Italy is one of the world's best footballing nations. Only Brazil has won more World Cups. Italy's greatest triumphs came in the Cup's early days, when Italy triumphed in the first two Cups it entered (the second and third installations in 1934 and 1938). Italy added a third star to their shield in 1982 with a win over West Germany. Italy has made two other finals (1970 and 1994) and two more semifinals (1978 and 1990). Italy has qualified for every World Cup since 1958, and advanced out of the group stage in every cup since 1974. Only Brazil can claim a more impressive record in the World Cup.

Italy's professional league has declined some in recent years, but for a long time Serie A was the best league in the world. Recent scandals of racism, fascism, hooliganism, and rampant corruption have allowed other leagues to catch and possibly surpass the Italian league. The most recent scandal affecting Italy and most specifically Juventus (one of Italy and the world's most storied clubs) only puts another black mark on the league. It'll be seen as to how this scandal affects the Azzurri, since several players on the roster have ties to Juventus.

Qualifying this time around was a little easier than it probably should've been. The Azzurri were drawn with three other pretty good teams - Slovenia, Norway and Scotland. They lost at Slovenia and drew at Norway and Scotland, but won the rest of them, topping the group by 5 points.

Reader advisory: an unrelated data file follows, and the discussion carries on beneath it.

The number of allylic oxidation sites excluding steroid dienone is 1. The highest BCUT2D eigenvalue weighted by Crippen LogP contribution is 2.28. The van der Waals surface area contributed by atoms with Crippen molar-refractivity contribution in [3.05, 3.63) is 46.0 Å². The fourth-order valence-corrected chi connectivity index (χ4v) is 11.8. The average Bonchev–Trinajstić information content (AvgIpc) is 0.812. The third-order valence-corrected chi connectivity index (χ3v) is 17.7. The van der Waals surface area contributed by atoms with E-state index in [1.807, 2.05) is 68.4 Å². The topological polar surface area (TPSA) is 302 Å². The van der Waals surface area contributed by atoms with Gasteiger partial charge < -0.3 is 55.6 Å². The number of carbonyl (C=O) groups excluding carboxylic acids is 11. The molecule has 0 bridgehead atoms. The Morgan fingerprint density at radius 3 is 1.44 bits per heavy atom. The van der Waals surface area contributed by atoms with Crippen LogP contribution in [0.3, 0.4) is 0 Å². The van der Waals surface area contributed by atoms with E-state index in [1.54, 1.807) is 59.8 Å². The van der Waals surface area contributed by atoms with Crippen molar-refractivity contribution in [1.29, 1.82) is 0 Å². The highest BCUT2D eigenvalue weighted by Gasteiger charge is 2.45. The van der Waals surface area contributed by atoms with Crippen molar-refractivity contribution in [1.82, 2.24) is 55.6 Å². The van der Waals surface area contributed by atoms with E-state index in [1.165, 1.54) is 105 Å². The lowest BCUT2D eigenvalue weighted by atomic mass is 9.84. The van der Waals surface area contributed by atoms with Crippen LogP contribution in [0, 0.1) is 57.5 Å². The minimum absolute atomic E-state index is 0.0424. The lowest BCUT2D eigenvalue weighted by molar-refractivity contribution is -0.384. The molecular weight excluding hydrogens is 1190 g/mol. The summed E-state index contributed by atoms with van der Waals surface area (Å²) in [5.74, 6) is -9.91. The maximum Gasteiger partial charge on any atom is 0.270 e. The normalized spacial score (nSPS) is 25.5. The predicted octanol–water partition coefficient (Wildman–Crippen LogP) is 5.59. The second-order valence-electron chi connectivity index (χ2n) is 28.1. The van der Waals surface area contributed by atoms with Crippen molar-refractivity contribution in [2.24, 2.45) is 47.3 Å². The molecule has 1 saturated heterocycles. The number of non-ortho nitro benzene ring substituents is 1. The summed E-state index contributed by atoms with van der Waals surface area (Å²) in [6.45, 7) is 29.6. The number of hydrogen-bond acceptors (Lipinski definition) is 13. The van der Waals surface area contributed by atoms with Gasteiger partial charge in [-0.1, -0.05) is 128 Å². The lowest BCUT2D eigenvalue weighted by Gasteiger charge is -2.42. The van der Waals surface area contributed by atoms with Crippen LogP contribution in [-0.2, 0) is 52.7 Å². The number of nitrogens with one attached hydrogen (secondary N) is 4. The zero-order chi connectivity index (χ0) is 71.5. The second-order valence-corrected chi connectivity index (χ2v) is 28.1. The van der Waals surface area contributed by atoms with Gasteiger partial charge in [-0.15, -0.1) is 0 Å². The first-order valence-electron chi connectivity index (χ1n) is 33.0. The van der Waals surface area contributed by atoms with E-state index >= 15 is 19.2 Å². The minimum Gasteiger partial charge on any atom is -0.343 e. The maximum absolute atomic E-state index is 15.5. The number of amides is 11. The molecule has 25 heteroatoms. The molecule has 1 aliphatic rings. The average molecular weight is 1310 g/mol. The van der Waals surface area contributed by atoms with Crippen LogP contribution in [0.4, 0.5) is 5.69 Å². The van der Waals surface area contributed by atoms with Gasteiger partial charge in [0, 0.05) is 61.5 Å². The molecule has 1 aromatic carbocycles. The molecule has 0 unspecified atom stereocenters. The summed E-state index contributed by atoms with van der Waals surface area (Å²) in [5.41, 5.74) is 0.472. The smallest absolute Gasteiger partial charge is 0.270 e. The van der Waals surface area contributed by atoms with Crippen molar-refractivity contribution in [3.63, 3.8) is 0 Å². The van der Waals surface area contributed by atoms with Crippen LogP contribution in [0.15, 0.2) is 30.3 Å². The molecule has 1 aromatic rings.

The roster is one of only two nations with every single player playing professionally in their own country (Saudi Arabia is the other). But unlike the Saudis, Italy is one of the three best leagues in the world, so the roster is loaded with top flight talent. There are 5 from Juventus and AC Milan players, 4 from Palermo, 3 from Roma, 2 from Lazio, and 1 from Udinese, Livorno and Inter. The defense is typically the strength of Italy, and this time around is no different, thanks to recoveries from Nesta and Zambrotta and the veteran Cannavarro. The midfield should be good with Pirlo, Gattuso and especially Totti (who probably deseves his own paragraph). The attack will be something to watch out for, as Italy has been grooming young players. Will they go with Luca Toni and irascible Alberto Gilardino, or will they rely on aging but still potent Del Piero and Inzaghi? We'll see.